And I applaud you for your activism globally as well as within the OSCE direct 

With that, I’m going to turn the gavel over to Chairman Smith.  And once again, 
thank you very much not just for being here but for your willingness to take on 
this responsibility during a critically important time, not only again for 
Europe and Asia but also I think globally the work that you do will have great 
consequences.  And we clearly want to be your partner and do everything we can 
to help.

BURKHALTER:  Thank you very much.

SMITH:  I want to thank the chair again for this important hearing.  And you 
did provide, Mr. President – or, Mr. Chairman, very comprehensive testimony and 
the answer to a number of the questions that I know I and other Commissioners 
had, but I do have a few additional, if I could pose them to you.

You know, back in 2002, at a hearing of our Commission, I recommended – joined 
by Senator Voinovich and of course Chairman Cardin and others, we recommended 
that a high-level OSCE meeting occur on combating anti-Semitism.  Ambassador 
Minikes, like Ambassador Baer, was in the audience.  He called down to the 
White House – because we had already had, in the OSCE PA, a number of what we 
called sidebar events where we focused on combating anti-Semitism, and there 
was no doubt there was a rising ever-escalating problem in our own countries, 
including the United States, with combating anti-Semitism.  Ambassador Minikes 
got a very strong thumbs-up from the Bush administration, and immediately there 
was a mobilization to make it happen.  

And of course we first had the Vienna conference and then the watershed 
conference in Berlin in 2004.  I remember sitting at that.  I was the co-lead 
of the delegation – for the delegation.  At that and others we had very 
high-level people, including Ed Koch, the former mayor of New York, Colin 
Powell, and many others at these different conferences bringing the gravitas of 
some of our top people in the diplomatic community and the political community, 
to bring that sharp focus on combating anti-Semitism.  And of course countries 
throughout all of Europe did the exact same thing.  

A very fine group of – a listing of recommendations were made.  We in the OSCE 
PA constantly harkened back to the Berlin recommendations as to how well are we 
doing.  You know, what is ODIHR getting in terms of monitoring?  And of course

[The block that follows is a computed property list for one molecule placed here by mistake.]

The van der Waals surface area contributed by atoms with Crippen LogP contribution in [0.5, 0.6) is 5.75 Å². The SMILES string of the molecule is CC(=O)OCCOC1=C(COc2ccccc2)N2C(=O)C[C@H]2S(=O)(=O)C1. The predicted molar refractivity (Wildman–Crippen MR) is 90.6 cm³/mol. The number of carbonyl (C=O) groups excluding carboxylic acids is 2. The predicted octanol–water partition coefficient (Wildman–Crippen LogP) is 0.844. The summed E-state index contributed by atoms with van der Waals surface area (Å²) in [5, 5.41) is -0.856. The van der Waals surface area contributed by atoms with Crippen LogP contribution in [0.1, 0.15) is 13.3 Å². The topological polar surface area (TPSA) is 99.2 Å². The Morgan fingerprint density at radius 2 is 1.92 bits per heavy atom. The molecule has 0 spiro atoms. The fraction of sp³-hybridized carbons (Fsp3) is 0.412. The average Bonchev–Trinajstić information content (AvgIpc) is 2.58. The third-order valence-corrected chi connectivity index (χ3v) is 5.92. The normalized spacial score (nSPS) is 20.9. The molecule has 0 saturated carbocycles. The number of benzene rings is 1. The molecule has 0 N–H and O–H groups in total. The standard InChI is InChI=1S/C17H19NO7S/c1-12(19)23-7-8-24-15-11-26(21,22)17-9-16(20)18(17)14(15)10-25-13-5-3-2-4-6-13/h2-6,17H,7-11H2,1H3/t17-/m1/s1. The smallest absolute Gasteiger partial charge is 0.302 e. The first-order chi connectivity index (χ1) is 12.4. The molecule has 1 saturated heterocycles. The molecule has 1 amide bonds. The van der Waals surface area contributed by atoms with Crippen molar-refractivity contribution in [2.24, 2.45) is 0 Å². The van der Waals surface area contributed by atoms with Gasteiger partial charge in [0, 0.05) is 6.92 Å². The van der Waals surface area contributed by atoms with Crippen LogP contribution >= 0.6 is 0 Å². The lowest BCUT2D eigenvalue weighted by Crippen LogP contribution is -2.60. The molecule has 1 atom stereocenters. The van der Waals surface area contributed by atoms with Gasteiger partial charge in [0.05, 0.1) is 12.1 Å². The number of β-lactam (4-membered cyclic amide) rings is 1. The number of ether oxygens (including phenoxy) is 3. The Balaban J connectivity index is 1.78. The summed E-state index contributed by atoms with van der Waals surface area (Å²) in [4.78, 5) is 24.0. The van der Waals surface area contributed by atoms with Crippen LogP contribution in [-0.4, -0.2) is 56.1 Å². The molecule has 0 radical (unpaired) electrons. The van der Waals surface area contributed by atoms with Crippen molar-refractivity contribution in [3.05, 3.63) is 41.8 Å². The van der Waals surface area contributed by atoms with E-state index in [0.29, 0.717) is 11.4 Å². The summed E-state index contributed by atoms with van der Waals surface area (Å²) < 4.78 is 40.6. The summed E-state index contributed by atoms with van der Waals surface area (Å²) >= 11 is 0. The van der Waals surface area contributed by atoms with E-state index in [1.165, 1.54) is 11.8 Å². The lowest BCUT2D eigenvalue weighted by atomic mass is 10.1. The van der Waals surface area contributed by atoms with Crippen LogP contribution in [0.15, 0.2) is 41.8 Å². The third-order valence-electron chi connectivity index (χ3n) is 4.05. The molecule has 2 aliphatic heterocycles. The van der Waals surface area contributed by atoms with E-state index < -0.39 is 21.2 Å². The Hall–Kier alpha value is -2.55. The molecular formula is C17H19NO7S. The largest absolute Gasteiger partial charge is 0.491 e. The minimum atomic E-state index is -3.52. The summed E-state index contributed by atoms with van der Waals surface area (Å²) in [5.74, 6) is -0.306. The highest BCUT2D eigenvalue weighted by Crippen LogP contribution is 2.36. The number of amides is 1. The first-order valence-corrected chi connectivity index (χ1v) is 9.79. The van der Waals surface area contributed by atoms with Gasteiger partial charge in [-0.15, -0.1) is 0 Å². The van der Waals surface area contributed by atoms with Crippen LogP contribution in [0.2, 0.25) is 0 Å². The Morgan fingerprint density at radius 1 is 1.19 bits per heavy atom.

Rabbi Baker does a wonderful job going country to country to hold countries to 
account.  He does it in a very, very disarming way, straightforward but very 

My question would be about a commemorative event, which I think is eminently 
doable.  I know you’re looking at it and I certainly hope, you know, under your 
chairmanship perhaps in July, maybe after we all meet in Baku, at the end of 
that when we’re out of session and both House and Senate members are free to 
travel – we can’t travel when we have votes.  It’s just our – our rules and 
regulations, at least on the House side.  

You know, if it happens without us, that’s fine, but we’d love to be there.  
But if you could give every consideration to that kind of commemorative event 
to really bring a great deal of, OK, 10 years ago, watershed event; how well or 
poorly have we done?  What remains to be done to combat this millennium-long 
insidious hatred towards Jewish people and towards Jews?

BURKHALTER:  Maybe just two or three comments.

First of all, we had, last year in Tirana an event – a high-level event about 
tolerance and nondiscrimination, and we would welcome this year another event, 
but it’s not yet in the agenda.  We have to work on it and find a good 
solution, but it will be important that it attracts a high level of 
participation and not an event more without any – any great results.  It is 
important to organize that and to find a solution logistically and financially, 
which is not the case until now – up to now.

SMITH:  Well, I know Ambassador Baer is very supportive of it, just like 
Ambassador Minikes was 11 years ago, or 12 years ago in 2002.  So whatever 
could be done, it would be greatly appreciated and would move that ball 
forward.  It is getting worse, just like the intolerance towards Christians, 
which is now getting onto a lot of people’s radar as an escalating evil.  Well, 
anti-Semitism is certainly.  So I thank you for your willingness to really take 
a good, hard look at that.

Let me ask you – let’s say none of – obviously you have appointed as the 
special rep for – a personal rep on combating racism, xenophobia and 
discrimination, also focusing on tolerance and discrimination against